Parents of students attending Bradley Stoke Community School (BSCS) have been warned of a looming financial crisis that could lead to the school day being shortened and/or class sizes being increased in order to save on staff costs.
Other “unthinkable” cost-saving suggestions being put up for discussion include reducing support roles, such as teaching assistants, and asking parents/carers to make regular financial contributions to the school.
The funding issues, which affect all seven schools operated by the Olympus Academy Trust, are said to result from historically low levels of government funding for schools within South Gloucestershire, in comparison with other areas of the country. This has left the trust with less money in reserves to fall back on in hard times. On top of this, it is claimed that government funding has not been increased to compensate for inflation and increased costs that have fallen on schools in recent years.
Trust CEO Dave Baker said:
“We have had to make cuts year-on-year for several years now because of the government’s ‘austerity’ policy, which has meant ‘flat’ budgets for education – in reality this has meant reduced funds to run our schools each year because we have had to pay for things along the way which previously we did not have to pay for, such as increased employer pension and national insurance contributions for staff, the apprenticeship levy (a new tax from April this year), unfunded cost of living pay awards for staff, inflationary costs, provision of services that were funded externally before, e.g. careers advice and guidance, behaviour and mental health support for students etc.”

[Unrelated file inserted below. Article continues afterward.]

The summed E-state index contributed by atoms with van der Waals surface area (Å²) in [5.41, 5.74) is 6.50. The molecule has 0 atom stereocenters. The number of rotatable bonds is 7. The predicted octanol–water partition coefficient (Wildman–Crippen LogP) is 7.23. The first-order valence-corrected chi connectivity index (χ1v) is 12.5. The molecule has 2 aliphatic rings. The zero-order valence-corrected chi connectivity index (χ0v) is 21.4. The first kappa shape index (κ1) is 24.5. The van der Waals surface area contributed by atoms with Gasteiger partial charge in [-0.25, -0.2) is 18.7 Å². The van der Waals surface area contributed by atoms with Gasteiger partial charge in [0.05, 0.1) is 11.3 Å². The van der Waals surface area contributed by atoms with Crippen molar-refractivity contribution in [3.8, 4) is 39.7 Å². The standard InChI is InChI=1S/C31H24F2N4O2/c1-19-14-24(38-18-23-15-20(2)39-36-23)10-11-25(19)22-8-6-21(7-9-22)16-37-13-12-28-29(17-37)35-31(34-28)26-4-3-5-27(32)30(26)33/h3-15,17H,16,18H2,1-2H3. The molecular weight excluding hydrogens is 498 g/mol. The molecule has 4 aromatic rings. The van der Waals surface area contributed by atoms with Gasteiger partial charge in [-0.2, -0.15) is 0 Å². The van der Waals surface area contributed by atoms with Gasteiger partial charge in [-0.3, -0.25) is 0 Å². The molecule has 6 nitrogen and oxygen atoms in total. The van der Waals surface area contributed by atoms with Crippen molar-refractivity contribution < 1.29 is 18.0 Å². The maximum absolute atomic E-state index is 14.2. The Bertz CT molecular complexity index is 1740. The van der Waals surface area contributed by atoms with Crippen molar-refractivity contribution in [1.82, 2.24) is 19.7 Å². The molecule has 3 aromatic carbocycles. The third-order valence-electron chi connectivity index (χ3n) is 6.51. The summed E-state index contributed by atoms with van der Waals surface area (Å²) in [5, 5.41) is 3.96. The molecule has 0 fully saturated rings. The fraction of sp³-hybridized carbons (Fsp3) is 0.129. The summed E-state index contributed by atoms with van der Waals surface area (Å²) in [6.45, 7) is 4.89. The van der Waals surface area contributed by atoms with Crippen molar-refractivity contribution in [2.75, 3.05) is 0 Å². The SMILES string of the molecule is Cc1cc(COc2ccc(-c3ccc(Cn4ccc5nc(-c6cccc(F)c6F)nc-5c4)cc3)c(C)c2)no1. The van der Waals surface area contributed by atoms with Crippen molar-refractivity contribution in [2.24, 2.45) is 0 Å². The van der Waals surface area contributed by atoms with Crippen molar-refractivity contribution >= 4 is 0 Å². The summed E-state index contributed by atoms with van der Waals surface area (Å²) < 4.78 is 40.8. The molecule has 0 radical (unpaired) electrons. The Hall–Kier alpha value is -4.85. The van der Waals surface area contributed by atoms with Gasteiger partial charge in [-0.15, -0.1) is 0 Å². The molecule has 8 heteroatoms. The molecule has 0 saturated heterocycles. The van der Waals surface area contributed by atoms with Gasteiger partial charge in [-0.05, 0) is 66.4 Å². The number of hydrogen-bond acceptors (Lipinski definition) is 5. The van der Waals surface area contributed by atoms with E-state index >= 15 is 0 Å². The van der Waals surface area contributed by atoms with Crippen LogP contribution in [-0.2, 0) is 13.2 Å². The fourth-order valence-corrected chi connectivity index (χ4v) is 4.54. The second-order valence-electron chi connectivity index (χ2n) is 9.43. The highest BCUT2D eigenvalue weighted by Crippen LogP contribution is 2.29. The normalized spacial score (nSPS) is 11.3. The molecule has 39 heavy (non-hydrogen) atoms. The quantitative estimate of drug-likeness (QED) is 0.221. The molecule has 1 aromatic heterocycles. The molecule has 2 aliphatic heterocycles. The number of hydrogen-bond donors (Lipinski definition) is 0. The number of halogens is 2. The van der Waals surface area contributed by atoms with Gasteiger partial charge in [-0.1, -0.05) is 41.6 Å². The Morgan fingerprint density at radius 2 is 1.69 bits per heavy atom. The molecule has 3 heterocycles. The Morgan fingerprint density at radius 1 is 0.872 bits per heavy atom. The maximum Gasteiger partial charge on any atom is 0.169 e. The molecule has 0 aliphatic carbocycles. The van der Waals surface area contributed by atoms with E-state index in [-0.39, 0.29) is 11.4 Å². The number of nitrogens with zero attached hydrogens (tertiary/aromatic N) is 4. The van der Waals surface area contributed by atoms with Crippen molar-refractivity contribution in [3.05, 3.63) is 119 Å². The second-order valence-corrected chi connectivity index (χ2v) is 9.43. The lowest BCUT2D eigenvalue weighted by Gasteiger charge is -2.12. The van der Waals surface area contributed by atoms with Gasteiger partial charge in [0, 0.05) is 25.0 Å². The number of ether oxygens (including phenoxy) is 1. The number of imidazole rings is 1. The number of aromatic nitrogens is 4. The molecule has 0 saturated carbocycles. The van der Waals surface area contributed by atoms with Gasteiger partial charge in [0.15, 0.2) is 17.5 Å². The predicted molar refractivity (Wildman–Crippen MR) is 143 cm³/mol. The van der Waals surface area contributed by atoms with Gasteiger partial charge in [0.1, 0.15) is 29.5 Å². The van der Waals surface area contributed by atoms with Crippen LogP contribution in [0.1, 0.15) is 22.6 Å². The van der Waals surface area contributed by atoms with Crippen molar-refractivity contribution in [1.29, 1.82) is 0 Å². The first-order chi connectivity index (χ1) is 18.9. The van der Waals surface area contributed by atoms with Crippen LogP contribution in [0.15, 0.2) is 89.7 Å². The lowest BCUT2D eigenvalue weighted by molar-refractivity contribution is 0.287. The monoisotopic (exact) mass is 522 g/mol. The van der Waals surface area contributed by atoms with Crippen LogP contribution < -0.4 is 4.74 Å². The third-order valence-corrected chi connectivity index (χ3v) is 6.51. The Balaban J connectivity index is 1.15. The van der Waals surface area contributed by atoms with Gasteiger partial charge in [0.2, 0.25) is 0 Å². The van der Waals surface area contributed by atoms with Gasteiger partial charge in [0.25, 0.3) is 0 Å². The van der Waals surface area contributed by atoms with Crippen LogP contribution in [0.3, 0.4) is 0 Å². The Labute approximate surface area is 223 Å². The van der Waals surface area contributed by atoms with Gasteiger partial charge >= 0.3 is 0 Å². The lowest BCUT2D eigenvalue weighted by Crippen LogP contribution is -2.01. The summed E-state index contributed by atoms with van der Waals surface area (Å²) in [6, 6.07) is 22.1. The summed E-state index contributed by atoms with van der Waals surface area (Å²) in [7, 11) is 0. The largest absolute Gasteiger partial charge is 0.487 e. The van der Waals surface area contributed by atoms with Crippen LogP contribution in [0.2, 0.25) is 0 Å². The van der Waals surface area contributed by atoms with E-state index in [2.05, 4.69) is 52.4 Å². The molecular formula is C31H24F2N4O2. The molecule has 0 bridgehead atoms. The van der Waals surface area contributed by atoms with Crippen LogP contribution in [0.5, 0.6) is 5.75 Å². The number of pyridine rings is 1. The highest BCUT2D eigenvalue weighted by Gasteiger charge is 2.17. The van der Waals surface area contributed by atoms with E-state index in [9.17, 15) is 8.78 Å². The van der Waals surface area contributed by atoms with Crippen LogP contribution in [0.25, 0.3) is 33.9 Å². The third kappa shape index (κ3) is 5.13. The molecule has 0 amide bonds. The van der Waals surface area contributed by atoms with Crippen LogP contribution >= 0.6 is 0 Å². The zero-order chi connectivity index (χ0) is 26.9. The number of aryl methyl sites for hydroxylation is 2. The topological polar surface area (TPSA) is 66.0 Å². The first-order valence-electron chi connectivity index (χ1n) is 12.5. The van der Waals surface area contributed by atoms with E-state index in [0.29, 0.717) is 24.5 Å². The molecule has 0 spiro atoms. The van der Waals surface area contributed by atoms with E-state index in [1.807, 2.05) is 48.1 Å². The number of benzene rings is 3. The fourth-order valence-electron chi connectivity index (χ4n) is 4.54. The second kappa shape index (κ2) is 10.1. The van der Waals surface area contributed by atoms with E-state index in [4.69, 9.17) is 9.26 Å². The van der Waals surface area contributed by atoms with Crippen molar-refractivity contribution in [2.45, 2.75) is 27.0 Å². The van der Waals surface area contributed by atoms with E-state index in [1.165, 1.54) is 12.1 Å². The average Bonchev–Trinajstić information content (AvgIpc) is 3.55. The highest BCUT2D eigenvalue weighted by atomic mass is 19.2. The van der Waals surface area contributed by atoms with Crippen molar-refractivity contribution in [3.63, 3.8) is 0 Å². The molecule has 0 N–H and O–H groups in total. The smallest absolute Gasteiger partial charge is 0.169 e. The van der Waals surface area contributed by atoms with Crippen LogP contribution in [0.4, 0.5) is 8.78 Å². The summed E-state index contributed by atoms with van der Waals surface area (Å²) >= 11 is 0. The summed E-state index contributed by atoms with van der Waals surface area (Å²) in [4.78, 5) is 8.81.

Mr Baker predicts that the trust’s expected funding levels for the next academic year (2017/18) will make it their “most challenging year yet”. The trust’s two secondary schools, BSCS and Abbeywood, are likely to be hit hardest, with both having to “reduce spending by over 8 percent by September”, equating to £400,000 less in each school.
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